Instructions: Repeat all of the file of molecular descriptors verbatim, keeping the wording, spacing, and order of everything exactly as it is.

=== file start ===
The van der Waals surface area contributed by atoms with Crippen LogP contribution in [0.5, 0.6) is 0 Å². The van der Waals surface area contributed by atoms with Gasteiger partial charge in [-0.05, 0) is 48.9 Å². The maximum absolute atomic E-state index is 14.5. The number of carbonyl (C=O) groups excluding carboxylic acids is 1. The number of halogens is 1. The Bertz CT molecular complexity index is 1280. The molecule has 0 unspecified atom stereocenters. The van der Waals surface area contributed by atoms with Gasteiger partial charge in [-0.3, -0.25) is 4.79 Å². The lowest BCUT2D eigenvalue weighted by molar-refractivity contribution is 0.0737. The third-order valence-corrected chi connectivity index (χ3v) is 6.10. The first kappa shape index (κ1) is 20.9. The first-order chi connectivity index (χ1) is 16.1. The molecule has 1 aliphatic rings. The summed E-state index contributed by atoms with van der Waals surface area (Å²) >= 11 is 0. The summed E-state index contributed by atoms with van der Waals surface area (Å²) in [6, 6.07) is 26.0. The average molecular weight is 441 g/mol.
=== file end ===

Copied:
The van der Waals surface area contributed by atoms with Crippen LogP contribution in [0.5, 0.6) is 0 Å². The van der Waals surface area contributed by atoms with Gasteiger partial charge in [-0.05, 0) is 48.9 Å². The maximum absolute atomic E-state index is 14.5. The number of carbonyl (C=O) groups excluding carboxylic acids is 1. The number of halogens is 1. The Bertz CT molecular complexity index is 1280. The molecule has 0 unspecified atom stereocenters. The van der Waals surface area contributed by atoms with Gasteiger partial charge in [-0.3, -0.25) is 4.79 Å². The lowest BCUT2D eigenvalue weighted by molar-refractivity contribution is 0.0737. The third-order valence-corrected chi connectivity index (χ3v) is 6.10. The first kappa shape index (κ1) is 20.9. The first-order chi connectivity index (χ1) is 16.1. The molecule has 1 aliphatic rings. The summed E-state index contributed by atoms with van der Waals surface area (Å²) >= 11 is 0. The summed E-state index contributed by atoms with van der Waals surface area (Å²) in [6, 6.07) is 26.0. The average molecular weight is 441 g/mol.